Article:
Minnesota Wild Finally Find the Net. What has Been the Problem?

Minnesota Wild center Joseph Cramarossa (56) celebrates with left wing Kirill Kaprizov (97) after scoring a goal during the third period against the Anaheim Ducks at Honda Center.(Kiyoshi Mio-USA TODAY Sports)
Minnesota Wild center Joseph Cramarossa (56) celebrates with left wing Kirill Kaprizov (97) after scoring a goal during the third period against the Anaheim Ducks at Honda Center.(Kiyoshi Mio-USA TODAY Sports) /

4. 98. 1. 105. Final

The Minnesota Wild found some offense again in Wednesday night’s win over the Anaheim Ducks, including an outburst of three goals in the third period.

The question is where has that production been? Especially with five-on-five scoring.

Kirill Kaprizov’s power-play goal in the second period snapped a drought of just under 160 minutes, or roughly seven periods of hockey. The Wild were scoreless against the Seattle Kraken and also scoreless against the Los Angeles Kings.

With some key contributions out because of injury, the Wild are struggling tremendously at even strength to fill the net with pucks.


The Wild have struggled all season at scoring goals and are way down in terms of even-strength scoring. Up until the game against Seattle in St. Paul, the Wild were 22nd in the league in goals per 60 and after the two shutout losses they fell to 30th. Minnesota is only ahead of the St. Louis Blues, who are riding an eight-game losing streak, and the Chicago Blackhawks.

That is in contrast to last-year when the Wild flourished offensively and finished fourth in the league with 343 goals during the regular season.

What may have caused this lack of even-strength scoring? Well, the Wild have not been scoring from the back end or the bottom half of their lineup. Just one Wild defenseman has over seven points and that is rookie Calen Addison.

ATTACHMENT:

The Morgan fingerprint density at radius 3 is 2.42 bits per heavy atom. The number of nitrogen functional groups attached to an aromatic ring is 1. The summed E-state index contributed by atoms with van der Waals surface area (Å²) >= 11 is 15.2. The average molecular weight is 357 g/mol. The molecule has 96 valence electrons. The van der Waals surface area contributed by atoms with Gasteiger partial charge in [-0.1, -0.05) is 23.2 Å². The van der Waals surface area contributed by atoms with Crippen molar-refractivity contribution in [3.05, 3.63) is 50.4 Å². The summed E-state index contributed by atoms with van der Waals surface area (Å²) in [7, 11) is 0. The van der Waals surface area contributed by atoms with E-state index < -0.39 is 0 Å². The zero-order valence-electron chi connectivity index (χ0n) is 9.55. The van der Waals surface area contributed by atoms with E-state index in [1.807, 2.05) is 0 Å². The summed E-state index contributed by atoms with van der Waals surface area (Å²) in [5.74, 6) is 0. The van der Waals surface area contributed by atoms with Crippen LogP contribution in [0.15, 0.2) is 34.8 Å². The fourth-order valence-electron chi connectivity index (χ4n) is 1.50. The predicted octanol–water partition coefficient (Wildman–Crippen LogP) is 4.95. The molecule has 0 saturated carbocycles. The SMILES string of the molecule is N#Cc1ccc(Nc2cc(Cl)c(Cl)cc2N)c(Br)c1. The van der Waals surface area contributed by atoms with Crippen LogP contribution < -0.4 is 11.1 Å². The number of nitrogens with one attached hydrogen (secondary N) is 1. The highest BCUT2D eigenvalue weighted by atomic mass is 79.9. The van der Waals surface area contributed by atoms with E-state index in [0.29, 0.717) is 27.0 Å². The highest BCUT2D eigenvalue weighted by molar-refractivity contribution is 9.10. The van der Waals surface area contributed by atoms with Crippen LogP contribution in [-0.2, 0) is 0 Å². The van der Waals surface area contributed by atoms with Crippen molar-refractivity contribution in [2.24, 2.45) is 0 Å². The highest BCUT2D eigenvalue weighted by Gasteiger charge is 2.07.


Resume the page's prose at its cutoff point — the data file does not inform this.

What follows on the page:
The Wild have been among the best in the league at getting scoring from the back end in the past few seasons and that has seemingly disappeared so far this year. Jonas Brodin, Jared Spurgeon, and Alex Goligoski all had over 30 points.

Even Matt Dumba and Dimitry Kulikov pitched in at least 24 or mor pointes. So far this year Spurgeon has five points, and Middleton has four. Dumba and Brodin have combined for four points and Goligoski has not found the scoresheet yet.

The Wild got heavy contributions from Freddy Gaudreau and Ryan Hartman and Marcus Foligno that were, umm, unexpected to say the least.

Foligno scoring over 40 points and potting 20 plus? I did not see it coming. You didn’t either, don’t lie. I don’t need to tell you that Hartman won’t score 30 goals again. He has lost his top-line center spot and in his place another player who outperformed his expectations in Gaudreau. Neither player has been bad this year but they just have not been as special as they were last year.

The Wild are currently playing without players that contributed over 140 goals last year. Not all of these players were highly effective or clocked a lot of time on ice but that is over 45% of the goals scored on the team last year. Did the Wild bank on players returning keeping up their scoring touch from last year too much? Maybe so.

Maybe the Wild have just faced really tough goaltending and are not getting the puck luck from the Hockey Gods, eh?

Well, the stats would suggest otherwise.

The Wild are only 26th in expected goals per 60 and they are a bottom-five team in shooting percentage. In the two shutout losses, the Wild did not face stellar goalies. For the Kings, Johnathan Quick has not been his usual self and so far this year he has a sub .900 save percentage and a GSAA at -2.5.

Not great.

In the crease for Seattle, Martin Jones who has been rather pedestrian posting a .907 save percentage and a 0.5 GSAA. Not numbers that blow you away by any stretch of the imagination.

Kaprizov and Mats Zuccarello have been their usual selves and Kaprizov returns after being booted from the Kings game.

If there was any team to get right again it was the Ducks.

The Ducks entered Wednesday first in the league at shots allowed per game and third in the league in goals allowed. Their goaltending is middle of the road so far this year. They are a very young team defensively so look for the Wild to forecheck hard in this one.

The Wild also got a chance to say hello to their old friend,  Kulikov.

Wild youngster Adam Beckman was slotted lineup against the Ducks, and through eight games in Iowa, he has six points. Three of those points have been goals and he looks to inject some much-needed energy into the Wild lineup.

The Wild have been good on the power play but you can’t rely on that for all your goals. The even-strength goal-scoring needs to improve if this team wants to go anywhere this year.

-All Stats Via Evolving Hockey and Hockey Reference